THE DOMESTIC economy grew for the first time in two years in the first three months of 2012, according to figures published accidentally yesterday on the website of the Central Statistics Office.
This comes as the troika of international organisations overseeing the Republic’s EU-IMF-ECB bailout is expected today to praise the Government’s progress in adhering to the conditions of its rescue but downplay the impact any deal on bank debt could have on the economy’s prospects.
Yesterday’s figures on the economy show that domestic demand grew by 1.5 per cent between the first three months of 2012 and the final three months of 2011.
Domestic demand includes spending by consumers, the Government and companies. It excludes exports and imports.
The figures are adjusted to smooth out seasonal effects, such as increased spending in the lead-up to Christmas.
In the first quarter of 2012, the widest measure of economic activity – gross domestic product (GDP) – which includes exports and imports, contracted by 1.1 per cent on the previous three months.
Gross national product (GNP), which is a narrower measure than GDP but wider than domestic demand, contracted by 1.3 per cent quarter-on-quarter in the January-March period.
No one measure is considered the best gauge of what is happening in an economy, but GDP is the most closely watched internationally.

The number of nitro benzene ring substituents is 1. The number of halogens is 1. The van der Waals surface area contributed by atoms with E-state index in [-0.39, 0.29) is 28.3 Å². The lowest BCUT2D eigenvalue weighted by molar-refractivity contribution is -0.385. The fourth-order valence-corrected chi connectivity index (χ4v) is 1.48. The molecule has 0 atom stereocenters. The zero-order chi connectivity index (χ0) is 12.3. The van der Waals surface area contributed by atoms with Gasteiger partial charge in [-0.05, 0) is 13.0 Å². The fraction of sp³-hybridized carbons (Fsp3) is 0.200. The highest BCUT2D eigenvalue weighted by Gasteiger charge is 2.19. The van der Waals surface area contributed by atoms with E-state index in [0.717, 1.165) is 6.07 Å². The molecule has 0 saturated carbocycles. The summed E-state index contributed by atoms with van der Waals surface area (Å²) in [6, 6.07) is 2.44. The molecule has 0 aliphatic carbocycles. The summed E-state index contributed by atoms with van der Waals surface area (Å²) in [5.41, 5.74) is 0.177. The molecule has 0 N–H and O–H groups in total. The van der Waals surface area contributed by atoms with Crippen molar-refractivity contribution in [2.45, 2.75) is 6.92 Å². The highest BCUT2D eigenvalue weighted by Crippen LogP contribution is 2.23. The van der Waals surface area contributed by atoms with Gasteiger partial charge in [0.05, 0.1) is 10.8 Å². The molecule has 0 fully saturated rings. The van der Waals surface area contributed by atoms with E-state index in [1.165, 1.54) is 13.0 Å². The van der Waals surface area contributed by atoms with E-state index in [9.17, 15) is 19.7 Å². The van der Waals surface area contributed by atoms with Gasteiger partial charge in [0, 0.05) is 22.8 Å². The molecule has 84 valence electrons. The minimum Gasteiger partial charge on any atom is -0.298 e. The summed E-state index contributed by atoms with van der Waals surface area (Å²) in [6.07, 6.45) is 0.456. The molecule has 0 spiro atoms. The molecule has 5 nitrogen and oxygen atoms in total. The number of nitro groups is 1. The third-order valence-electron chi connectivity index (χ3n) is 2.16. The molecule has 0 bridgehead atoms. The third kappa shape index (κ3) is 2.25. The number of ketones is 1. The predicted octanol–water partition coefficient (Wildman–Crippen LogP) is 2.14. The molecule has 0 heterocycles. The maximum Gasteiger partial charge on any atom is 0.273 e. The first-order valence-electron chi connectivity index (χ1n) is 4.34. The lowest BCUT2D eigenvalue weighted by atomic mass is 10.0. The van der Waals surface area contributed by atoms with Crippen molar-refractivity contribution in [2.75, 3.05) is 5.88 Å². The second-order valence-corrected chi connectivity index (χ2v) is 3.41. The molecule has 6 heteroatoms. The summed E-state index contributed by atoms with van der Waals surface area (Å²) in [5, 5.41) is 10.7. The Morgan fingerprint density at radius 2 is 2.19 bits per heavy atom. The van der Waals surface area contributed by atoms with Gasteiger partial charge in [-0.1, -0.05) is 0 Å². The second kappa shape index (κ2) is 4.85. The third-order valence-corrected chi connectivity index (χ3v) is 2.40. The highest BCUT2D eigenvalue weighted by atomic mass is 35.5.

The Central Statistics Office also substantially revised its figures for previous years, painting a better picture about the economy than previously.
For 2011 as a whole, GDP grew by 1.4 per cent, double previous estimates and in line with the average across the EU.
Moreover, the sharp downturn in the economy in the second half of last year now appears to have been considerably less marked than previously thought.
Developments in GDP, GNP and domestic demand were less negative than estimated by the CSO in its last quarterly publication.
The seventh quarterly review of the State’s ongoing compliance with the bailout programme will conclude today. It is understood that the troika will praise the Government but raise concerns about spending overruns in health.
Minister for Finance Michael Noonan and Minister for Public Expenditure and Reform Brendan Howlin will meet senior troika officials this morning before briefing journalists.
A spokesman for the Department of Finance said: “This is the half-way point of the programme. We’ve implemented over 120 measures and we’ve drawn down about 78.5 per cent of the funding.”